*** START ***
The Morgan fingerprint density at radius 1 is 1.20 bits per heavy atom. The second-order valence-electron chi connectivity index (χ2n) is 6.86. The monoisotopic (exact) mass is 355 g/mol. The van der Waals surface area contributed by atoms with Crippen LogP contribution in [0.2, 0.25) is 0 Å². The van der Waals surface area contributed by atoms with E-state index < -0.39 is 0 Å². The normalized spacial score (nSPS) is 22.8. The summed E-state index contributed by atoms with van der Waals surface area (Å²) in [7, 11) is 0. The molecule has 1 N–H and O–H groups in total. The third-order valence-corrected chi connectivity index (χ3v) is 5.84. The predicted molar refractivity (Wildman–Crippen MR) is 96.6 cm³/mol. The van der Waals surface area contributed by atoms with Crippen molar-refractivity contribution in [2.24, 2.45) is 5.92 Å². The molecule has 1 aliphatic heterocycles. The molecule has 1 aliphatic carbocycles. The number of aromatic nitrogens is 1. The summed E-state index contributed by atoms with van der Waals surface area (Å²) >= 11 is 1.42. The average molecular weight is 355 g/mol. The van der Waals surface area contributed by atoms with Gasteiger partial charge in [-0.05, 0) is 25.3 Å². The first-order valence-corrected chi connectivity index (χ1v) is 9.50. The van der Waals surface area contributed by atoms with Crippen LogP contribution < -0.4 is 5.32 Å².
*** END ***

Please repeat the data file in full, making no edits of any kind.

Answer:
The Morgan fingerprint density at radius 1 is 1.20 bits per heavy atom. The second-order valence-electron chi connectivity index (χ2n) is 6.86. The monoisotopic (exact) mass is 355 g/mol. The van der Waals surface area contributed by atoms with Crippen LogP contribution in [0.2, 0.25) is 0 Å². The van der Waals surface area contributed by atoms with E-state index < -0.39 is 0 Å². The normalized spacial score (nSPS) is 22.8. The summed E-state index contributed by atoms with van der Waals surface area (Å²) in [7, 11) is 0. The molecule has 1 N–H and O–H groups in total. The third-order valence-corrected chi connectivity index (χ3v) is 5.84. The predicted molar refractivity (Wildman–Crippen MR) is 96.6 cm³/mol. The van der Waals surface area contributed by atoms with Crippen molar-refractivity contribution in [2.24, 2.45) is 5.92 Å². The molecule has 1 aliphatic heterocycles. The molecule has 1 aliphatic carbocycles. The number of aromatic nitrogens is 1. The summed E-state index contributed by atoms with van der Waals surface area (Å²) >= 11 is 1.42. The average molecular weight is 355 g/mol. The van der Waals surface area contributed by atoms with Gasteiger partial charge in [-0.05, 0) is 25.3 Å². The first-order valence-corrected chi connectivity index (χ1v) is 9.50. The van der Waals surface area contributed by atoms with Crippen LogP contribution < -0.4 is 5.32 Å².